The European Court of Justice (CJEU) has today ruled that the Hungarian requirement to have an offline casino in order to be allowed to offer online casino games is in clear violation of EU law. The ruling, in a case brought by EU-licensed online gaming operator Sporting Odds, also prohibits enforcement by the Hungarian authorities based on its current gambling legislation which is not in line with the EU freedom to provide services. The European Gaming & Betting Association (EGBA) welcomes the ruling which reinforces the CJEU’s previous judgment against Hungarian licensing regulations and is a significant step in providing further legal clarity to online gambling regulation in Europe.
In today’s judgement[Case C-3/17, European Court of Justice, 28 February 2018], the CJEU ruled that Hungarian legislation on granting licenses to operate online casino games, which required licensees to hold a license for a land-based casino in the territory of Hungary, is not compatible with the principle of freedom to provide services, guaranteed under Article 56 of the EU Treaty. The CJEU furthermore leaves it for the Hungarian court to determine whether the current Hungarian system, whereby some online gambling products are subject to a monopoly while others are, in principle, subject to a licensing system, attains public policy objectives in a consistent and systematic manner.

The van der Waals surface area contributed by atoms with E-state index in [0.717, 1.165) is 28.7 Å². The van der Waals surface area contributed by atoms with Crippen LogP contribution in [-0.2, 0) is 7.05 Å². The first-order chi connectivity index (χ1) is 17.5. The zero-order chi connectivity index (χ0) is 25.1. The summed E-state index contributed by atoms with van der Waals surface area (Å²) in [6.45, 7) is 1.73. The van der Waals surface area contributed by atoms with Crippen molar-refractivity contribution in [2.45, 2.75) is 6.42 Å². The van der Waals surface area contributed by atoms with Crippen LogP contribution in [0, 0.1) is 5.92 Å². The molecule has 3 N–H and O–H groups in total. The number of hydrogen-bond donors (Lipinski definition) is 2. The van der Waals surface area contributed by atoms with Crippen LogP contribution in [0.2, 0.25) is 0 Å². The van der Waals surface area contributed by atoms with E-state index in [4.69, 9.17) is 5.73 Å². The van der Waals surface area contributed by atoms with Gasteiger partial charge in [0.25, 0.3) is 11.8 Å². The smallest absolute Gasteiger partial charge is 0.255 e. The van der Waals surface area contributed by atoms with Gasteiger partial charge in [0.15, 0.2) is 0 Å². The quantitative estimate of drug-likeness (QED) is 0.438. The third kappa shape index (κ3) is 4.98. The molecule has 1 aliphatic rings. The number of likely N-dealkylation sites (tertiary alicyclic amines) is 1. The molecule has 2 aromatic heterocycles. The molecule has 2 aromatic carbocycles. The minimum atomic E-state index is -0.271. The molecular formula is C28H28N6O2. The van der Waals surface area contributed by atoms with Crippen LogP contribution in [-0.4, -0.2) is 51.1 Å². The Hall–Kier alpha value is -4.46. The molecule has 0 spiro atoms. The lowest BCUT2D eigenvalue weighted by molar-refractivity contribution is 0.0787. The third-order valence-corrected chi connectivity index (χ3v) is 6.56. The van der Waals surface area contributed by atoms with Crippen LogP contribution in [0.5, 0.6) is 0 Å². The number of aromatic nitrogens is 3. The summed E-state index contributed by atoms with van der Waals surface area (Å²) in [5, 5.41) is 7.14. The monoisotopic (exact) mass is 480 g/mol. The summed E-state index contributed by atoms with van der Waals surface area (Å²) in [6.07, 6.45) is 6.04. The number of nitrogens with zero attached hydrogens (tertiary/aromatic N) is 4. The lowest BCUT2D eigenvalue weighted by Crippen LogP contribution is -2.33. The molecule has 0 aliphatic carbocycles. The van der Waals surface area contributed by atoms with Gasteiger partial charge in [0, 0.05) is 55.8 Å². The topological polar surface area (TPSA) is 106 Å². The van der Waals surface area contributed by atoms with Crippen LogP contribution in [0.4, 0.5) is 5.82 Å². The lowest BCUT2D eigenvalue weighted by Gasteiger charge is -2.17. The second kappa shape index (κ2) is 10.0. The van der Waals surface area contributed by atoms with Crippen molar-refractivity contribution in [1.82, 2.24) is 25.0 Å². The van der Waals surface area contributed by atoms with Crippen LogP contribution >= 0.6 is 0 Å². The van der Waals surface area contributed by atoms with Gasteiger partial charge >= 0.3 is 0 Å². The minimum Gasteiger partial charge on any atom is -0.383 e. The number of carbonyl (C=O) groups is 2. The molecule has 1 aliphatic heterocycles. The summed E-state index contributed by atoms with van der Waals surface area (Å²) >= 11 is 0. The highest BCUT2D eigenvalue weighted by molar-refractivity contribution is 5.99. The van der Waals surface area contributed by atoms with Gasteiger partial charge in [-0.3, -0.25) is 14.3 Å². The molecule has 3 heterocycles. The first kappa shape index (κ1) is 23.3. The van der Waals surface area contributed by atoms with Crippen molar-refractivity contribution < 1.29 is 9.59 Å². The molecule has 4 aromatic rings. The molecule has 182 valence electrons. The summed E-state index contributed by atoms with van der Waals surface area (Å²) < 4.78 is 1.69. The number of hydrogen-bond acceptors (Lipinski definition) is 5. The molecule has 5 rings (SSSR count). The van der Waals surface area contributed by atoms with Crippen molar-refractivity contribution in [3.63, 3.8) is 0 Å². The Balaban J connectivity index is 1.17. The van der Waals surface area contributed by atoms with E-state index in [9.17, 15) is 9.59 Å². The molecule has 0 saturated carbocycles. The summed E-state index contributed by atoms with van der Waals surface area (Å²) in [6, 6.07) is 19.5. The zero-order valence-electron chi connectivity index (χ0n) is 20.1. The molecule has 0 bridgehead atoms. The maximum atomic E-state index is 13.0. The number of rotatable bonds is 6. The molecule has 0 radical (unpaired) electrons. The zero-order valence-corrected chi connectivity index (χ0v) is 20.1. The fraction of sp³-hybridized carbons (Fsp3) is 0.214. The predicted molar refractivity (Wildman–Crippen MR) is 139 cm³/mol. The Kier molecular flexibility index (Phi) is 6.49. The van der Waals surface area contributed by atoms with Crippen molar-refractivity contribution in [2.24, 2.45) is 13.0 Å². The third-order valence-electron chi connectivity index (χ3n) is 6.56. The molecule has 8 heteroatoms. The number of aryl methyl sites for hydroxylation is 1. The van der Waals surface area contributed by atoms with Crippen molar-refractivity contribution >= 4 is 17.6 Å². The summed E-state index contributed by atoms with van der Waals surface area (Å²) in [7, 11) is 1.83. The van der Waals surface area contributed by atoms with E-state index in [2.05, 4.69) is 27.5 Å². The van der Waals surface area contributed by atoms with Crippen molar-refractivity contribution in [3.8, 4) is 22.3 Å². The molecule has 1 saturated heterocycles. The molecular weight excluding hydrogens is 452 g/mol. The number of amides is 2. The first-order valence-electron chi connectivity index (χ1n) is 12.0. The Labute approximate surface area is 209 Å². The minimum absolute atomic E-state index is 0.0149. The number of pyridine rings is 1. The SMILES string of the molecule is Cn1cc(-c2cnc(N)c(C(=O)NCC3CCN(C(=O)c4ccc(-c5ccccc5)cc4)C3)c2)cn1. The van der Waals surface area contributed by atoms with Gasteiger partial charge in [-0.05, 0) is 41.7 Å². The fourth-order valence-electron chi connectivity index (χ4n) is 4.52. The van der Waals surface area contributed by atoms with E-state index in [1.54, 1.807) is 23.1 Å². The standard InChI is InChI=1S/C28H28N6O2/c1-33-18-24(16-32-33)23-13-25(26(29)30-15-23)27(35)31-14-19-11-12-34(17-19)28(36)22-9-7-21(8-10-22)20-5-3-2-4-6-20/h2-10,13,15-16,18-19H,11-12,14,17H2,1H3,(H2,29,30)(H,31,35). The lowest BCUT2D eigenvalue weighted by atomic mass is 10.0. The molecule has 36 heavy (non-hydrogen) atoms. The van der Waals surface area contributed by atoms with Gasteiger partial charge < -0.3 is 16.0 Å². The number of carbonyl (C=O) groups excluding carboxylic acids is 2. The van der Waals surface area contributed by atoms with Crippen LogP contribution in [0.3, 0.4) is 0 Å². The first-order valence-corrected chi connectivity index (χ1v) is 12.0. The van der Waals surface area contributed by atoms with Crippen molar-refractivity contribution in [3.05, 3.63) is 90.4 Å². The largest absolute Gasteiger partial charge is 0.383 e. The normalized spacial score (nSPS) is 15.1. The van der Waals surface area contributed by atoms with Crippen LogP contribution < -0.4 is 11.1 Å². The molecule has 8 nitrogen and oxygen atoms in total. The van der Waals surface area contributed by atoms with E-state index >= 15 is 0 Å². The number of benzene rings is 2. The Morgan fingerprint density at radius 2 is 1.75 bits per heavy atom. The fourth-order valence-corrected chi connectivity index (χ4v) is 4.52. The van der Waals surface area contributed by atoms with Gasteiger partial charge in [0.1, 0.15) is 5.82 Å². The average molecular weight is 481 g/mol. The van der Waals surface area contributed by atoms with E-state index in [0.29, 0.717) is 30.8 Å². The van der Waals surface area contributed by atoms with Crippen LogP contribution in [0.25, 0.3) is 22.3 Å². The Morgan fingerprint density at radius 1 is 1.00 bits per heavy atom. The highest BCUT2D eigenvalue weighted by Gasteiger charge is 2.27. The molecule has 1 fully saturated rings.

The ruling also confirms the CJEU’s previous preliminary ruling[Case C-49/16, European Court of Justice, 22 June 2017] where the Court reiterated that Member States cannot bring any enforcement action, including any form of administrative sanctions such as fines and blocking measures, against EU-licensed online gaming operators if the national legislation is in breach of EU law.
Today’s CJEU ruling confirms that:
“[it] is clear that such a [licensing] restriction, which amounts to reserving access to the market for online games of chance to casino operators situated on national territory, goes beyond what may be considered necessary as proportional, since less restrictive measures exist which enable the objectives relied on by the Hungarian Government to be attained” (para 43).
“it is for the competent authorities of a Member State […] to produce evidence establishing the existence of objectives capable of justifying a restriction on a fundamental freedom […] and its proportionality. On the other hand, should such justifications not be provided through absence or passivity of those authorities, the national courts must be able to draw all inferences which result from such failure” (para 59).
“Article 56 TFEU must be interpreted as precluding a penalty […] imposed for the infringement of national rules introducing a system of concessions and licences for the organisation of games of chance, if such national legislation proves to be contrary to that article” (para 67).
Maarten Haijer, Secretary General of EGBA, said: “Today’s judgement by the Court of Justice is very clear: no Member State can require an offline activity as a pre-requisite to provide online gambling services as this is in conflict with EU law. We are pleased that the CJEU has concluded this once and for all. Restrictive requirements like these, that discriminate against operators, who are entitled to provide their services in a Member State, have no place in the EU. It is clear that, even if Member States are to an extent free to regulate gambling according to their policy objectives, the overall framework is set by EU law.”